Some time in July, I got in touch with the team at www.makerthemovie.com asking them if we can hold an official screening of their superlative documentary about the maker movement. At the Makers Asylum, we are passionate about pushing the maker movement in India, and we thought it would be perfect to have a screening of the movie to expose people here to what is happening around the world. Once the MAKER team responded positively, I discussed it with the rest of the gang at Makers Asylum, and we decided to host a screening. Hosting a public screening was going to cost us USD295/- which would have to come from our pockets or from donors/sponsors. I replied back to MAKER team telling them :
So, the plan now “looks” simple :
1. Look for a Sponsor or Sponsors
2. Look for a Venue
3. Screen the Movie
Well, turns out it wasn’t as simple as it sounded. We couldn’t find any sponsors (or maybe we didn’t look hard enough), although we spread word out through friends and social media. The venue, on the other hand, turned out to be a nice surprise when our friend Rajeev at Studio-X (http://www.arch.columbia.edu/studio-x-global/locations/studio-x-mumbai) agreed to let us have their space for nothing. We had already partnered with Studio-X during an earlier Nokia event for Urban Innovation (http://youtu.be/ODvacd5NSb8) , so we knew the palce was a perfect setting. Still no sponsors, and we couldn’t wait much longer to purchase the screening rights. Luckily, the team at MAKER the movie realized our quandary and offered us a generous discount on the screening cost, which helped us a lot. Eventually, the cost for the whole event was paid out of our own resources, with no external support.
Through all of August, we got down to planning the event, which we had now designated as “Make Day Mumbai” to be held on September 20th, where we wanted to feature a whole after noon of hands-on making, followed by screening the movie in the evening. The plan was to have sessions on Origami, PVC Pipe Lamp Making, 3D Printing and other fun stuff during the afternoon. We interspersed the making sessions with some inspirational talks by some maker friends such as Shreekant Pawar from www.diabe.to who talked about why his company choose to make their product Open Source, Angad Daryani , a young 15 year old kid who talked about his experience as a Maker, Shailesh Prabhu from Yellow Monkey Studios who talked about “Steam Punk Art” and myself where I talked about the DiY and Maker Movement.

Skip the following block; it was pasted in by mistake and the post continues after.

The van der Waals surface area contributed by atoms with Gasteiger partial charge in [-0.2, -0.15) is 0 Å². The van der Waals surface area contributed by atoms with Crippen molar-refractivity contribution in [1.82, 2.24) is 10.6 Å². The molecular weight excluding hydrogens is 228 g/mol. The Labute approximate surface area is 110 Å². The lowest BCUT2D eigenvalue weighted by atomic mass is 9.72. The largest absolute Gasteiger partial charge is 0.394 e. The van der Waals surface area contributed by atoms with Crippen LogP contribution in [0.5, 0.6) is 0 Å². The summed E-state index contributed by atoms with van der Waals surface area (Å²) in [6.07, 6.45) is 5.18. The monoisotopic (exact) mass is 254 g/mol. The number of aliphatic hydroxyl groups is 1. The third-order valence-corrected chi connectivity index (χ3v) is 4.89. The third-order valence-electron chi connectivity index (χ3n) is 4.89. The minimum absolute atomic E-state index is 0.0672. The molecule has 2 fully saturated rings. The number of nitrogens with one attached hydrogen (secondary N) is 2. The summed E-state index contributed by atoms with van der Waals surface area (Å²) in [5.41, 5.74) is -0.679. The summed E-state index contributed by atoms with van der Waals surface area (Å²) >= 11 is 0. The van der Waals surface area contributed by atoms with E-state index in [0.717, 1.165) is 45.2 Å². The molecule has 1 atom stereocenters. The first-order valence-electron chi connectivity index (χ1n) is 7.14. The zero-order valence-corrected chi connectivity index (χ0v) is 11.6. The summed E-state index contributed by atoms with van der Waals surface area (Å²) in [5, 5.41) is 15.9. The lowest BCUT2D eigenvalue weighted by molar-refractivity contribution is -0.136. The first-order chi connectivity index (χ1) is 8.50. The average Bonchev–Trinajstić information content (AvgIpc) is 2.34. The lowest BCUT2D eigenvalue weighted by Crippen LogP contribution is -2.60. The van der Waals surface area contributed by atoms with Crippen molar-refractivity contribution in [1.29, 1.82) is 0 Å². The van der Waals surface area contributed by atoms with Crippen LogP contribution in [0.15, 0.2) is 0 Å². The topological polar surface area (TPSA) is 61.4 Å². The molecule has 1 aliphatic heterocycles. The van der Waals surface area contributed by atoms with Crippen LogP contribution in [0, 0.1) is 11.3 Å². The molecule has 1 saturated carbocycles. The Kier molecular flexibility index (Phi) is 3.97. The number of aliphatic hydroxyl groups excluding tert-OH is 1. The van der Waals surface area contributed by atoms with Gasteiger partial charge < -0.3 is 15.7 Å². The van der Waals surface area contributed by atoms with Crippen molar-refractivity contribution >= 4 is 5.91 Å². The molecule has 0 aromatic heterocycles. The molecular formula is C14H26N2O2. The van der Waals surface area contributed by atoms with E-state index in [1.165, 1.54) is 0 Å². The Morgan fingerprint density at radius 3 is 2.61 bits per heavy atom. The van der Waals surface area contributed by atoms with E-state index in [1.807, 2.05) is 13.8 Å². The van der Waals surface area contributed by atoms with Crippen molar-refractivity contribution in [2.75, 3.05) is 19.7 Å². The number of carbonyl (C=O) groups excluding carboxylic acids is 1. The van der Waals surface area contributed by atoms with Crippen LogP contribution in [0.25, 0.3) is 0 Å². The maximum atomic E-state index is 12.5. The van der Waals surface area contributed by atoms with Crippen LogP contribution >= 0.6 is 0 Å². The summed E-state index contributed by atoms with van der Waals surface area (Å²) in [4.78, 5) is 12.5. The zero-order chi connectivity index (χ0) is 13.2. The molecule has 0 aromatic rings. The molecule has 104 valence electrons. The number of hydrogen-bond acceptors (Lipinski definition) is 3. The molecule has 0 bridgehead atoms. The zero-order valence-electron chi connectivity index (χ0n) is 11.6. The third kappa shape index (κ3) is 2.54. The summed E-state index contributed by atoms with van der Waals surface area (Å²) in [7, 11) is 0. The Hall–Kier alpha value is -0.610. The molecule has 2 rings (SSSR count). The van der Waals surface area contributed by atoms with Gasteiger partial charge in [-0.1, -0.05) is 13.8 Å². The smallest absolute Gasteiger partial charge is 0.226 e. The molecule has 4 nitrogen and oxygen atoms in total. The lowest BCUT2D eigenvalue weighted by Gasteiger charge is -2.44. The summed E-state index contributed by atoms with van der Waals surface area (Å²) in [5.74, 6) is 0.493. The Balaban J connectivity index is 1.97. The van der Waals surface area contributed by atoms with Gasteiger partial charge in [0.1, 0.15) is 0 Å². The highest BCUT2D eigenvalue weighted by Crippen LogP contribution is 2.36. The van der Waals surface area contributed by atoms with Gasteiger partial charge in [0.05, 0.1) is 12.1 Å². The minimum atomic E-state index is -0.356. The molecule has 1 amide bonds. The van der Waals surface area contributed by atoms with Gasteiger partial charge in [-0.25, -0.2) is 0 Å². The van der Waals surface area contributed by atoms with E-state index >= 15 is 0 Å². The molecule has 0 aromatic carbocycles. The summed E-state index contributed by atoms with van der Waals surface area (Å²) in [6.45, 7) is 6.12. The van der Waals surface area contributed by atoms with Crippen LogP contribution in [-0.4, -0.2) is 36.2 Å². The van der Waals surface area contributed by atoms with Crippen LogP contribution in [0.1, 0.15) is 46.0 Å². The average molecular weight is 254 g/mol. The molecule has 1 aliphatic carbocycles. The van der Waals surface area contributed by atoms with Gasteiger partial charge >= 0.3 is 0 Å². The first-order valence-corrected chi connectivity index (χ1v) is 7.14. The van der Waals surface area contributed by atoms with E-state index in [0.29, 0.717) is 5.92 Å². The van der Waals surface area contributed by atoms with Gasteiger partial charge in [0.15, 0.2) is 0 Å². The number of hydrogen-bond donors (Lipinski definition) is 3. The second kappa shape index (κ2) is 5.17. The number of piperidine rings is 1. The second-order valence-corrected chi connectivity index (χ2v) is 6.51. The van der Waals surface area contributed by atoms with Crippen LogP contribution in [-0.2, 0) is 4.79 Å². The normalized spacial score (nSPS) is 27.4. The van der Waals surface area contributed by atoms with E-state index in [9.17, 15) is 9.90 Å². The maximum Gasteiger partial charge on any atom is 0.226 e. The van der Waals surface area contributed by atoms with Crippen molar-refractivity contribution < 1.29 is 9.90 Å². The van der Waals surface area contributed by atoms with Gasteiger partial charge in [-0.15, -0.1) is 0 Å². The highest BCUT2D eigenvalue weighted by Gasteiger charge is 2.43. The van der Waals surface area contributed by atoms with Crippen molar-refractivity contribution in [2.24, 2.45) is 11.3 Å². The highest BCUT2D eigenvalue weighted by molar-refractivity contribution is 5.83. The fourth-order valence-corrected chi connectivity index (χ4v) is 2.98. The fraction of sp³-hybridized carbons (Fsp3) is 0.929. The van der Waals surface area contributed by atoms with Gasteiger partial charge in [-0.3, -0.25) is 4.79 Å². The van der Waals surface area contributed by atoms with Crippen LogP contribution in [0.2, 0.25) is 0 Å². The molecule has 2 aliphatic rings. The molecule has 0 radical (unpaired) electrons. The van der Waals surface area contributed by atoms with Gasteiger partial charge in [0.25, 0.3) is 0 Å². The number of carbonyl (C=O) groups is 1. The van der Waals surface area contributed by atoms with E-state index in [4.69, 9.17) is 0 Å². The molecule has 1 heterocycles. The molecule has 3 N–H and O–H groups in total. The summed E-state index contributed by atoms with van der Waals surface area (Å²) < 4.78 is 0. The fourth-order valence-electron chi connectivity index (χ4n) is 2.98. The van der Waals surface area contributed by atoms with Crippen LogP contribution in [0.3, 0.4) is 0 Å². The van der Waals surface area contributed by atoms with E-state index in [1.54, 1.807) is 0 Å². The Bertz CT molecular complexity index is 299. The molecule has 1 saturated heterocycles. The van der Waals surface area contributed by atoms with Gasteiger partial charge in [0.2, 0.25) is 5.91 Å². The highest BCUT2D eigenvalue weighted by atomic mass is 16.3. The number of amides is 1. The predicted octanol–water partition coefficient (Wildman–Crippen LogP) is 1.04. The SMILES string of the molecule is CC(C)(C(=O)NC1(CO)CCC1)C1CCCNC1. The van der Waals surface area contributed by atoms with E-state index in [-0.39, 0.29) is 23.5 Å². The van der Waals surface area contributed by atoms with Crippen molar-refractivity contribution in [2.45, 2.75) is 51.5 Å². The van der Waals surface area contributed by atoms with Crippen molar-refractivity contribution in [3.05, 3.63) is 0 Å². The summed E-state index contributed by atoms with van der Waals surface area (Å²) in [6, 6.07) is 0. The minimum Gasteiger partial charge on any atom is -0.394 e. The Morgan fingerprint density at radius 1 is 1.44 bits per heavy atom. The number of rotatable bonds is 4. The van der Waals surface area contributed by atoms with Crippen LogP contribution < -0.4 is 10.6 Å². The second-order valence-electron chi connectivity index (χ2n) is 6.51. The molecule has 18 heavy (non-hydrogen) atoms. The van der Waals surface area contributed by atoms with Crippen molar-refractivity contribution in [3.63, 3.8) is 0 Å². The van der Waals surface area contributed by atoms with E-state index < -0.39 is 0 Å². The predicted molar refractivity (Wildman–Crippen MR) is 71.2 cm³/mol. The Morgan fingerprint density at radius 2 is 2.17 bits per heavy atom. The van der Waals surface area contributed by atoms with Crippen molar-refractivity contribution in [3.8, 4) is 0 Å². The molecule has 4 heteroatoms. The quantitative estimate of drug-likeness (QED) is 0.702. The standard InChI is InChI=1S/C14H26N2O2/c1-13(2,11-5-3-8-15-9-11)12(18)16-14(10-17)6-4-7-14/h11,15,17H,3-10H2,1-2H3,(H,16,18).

On D-day, the whole of the Maker’s Asylum team was at the venue from early in the morning, setting things up. We had three 3D printers, a Polargraph draw bot, besides all of the hand’s on making tables that were set up. T-Shirts arrived in the nick of time on 20th Sept morning. Banners and posters were done, we hung up tools on the walls,and generally turned Studio-X in to one big maker space for the day. The team had just a short bit of time to grab some Pizza lunch before the first visitors started trickling in.
For Make Day, I had dug up the g-code for my Ultimaker that allowed it to 3D print objects in continuous “auto-print” mode – once a object is printed, the print head is used to push the object out of the print bed, and the next print starts. Samarth, our 3D printing expert, set up and tuned the Ultimaker, and it started the auto-print routine at around 11:00 in the morning (or probably earlier). By the end of the day, it had been running continuously (about 8 hours) pushing out Stretchy Bracelets every 15 minutes. I also set up my “Polargrap” draw bot. It uses a pen attached to two strings that are driven by stepper motors, and is an example of how a machine can be used to create “Art”.
I had some trouble setting it up, and never managed to grab enough time to set it up correctly.
For me, the day passed off in a breeze. I was busy talking to people continuously, about the Maker movement, my open hardware projects, talking to students discussing stuff and so on, and before I know it, Vaibhav came up to me and said it’s time to start the screening. Whoa, already ? I glanced at the time, and couldn’t believe when I read 5:30pm. I guess we had between 70 to 100 people attend Make Day and hopefully they all went back motivated to do some DIY.
My Maker friend Sohil Patel from Makerfest Ahmedabad turned up, and showed us an amazing hack using Way Crayons, Sand Paper and Iron to create Iron on Transfers on T-Shirts !
These kids travelled all the way from Nashik to attend Make Day !
Our awesome friend, Amit Arora from http://www.smartprinting.co/ created a short survey on 3D Printing, and it would be interesting to see the results when he publishes them on his blog.
EDIT : Amit Arora has published his results here : http://www.inside3dp.com/inside3dp-exclusive-16-indian-population-owns-3d-printer/
We started the movie screening at about 6:00pm after a short round of introductions, and from what I saw, it seems the audience were pretty engrossed with rapt attention watching all the magic on screen. For me, the Movie seemed special since I knew / followed a lot of the people that were interviewed.
For those who missed attending Make Day Mumbai, we have a whole set of pictures at these links: